And there should be. Leaving the dinner, my wife and I were waiting in the valet line to get our car. Accidentally, we ended up standing right behind the host of the event – Jane Wells from CNBC. Do you guys recognize the name? She is a well known for financial programming. Anyway, as we were standing right behind her, she started talking to her acquaintance about WebVan. Does anyone remember WebVan? You see, I remember WebVan. I went big into WebVan. I invested most of my savings and was buying on margin. Jane Wells also did the same. In 1999 WebVan was a dotcom darling with a huge IPO. Everyone thought it was the next best thing. Until it went belly up in 2001. The market turned and all that we were left with were worthless stock certificates. Jane told us she had her framed as a reminder of the changing cycles.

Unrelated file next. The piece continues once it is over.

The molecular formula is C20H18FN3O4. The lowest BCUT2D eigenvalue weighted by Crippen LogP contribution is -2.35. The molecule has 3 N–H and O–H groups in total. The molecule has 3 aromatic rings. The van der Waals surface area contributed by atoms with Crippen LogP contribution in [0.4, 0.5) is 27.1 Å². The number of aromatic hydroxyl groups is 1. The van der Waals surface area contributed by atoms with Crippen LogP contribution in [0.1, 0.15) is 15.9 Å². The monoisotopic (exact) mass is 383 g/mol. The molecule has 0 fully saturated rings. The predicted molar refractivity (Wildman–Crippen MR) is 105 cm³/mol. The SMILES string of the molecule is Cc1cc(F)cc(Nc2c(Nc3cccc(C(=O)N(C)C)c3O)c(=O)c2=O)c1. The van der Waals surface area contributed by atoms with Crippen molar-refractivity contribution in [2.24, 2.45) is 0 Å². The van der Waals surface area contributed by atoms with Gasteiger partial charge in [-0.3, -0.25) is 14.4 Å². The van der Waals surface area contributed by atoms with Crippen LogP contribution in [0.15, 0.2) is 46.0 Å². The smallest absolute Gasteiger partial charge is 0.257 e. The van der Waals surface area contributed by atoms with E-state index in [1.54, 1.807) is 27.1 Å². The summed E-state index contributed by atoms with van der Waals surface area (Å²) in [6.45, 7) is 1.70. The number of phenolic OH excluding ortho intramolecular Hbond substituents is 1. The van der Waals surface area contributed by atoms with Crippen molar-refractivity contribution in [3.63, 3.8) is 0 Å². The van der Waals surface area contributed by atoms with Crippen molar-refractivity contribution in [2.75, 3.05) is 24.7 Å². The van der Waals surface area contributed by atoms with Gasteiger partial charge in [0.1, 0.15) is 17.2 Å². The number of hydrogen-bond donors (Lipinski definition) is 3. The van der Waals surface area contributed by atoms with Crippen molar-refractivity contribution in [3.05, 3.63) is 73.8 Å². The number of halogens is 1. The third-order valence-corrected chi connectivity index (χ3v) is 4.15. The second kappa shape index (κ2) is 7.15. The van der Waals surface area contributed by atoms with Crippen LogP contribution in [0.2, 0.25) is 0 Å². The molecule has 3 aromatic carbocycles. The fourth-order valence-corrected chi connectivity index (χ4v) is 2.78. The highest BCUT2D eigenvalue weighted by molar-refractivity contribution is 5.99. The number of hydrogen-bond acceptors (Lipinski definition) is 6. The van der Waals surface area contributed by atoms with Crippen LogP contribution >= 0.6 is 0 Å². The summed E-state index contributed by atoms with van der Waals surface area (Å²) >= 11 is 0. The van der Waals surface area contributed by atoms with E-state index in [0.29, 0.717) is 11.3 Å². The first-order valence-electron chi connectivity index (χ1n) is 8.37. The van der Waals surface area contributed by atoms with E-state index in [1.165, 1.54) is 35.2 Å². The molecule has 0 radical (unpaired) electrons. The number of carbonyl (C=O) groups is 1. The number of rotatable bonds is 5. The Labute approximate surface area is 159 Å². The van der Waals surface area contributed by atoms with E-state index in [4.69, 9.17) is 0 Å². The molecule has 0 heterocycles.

The moral of this story is that it’s only hindsight that’s 20/20. What seemed like a great idea in 1999 turned out to be a total flop in 2001. The market can turn very quickly. Since we don’t have a crystal ball to look into, the best we can do is understand how the economy is effecting the market we are in.

Lets look at our market – I am specifically referring to office and retail properties between Encino and Thousand Oaks, and between 5,000 and 150,000 square feet, since that’s where most of you own properties. Even if you own something not described by these, it is the understanding of the trends that matter more than any specific datum.

So in our market, office sales volume was up 50% in 2017 to 329M. Retail sales volume was down 77% to 53.44M. This could be due to a number of factors including people waiting to see what was going to happen with tax reform. What we have seen a lot of too, is a lot of sellers wanting to sell, but not knowing what they would exchange into, so they sit on the sidelines. For office, maybe people were responding to the low unemployment figures.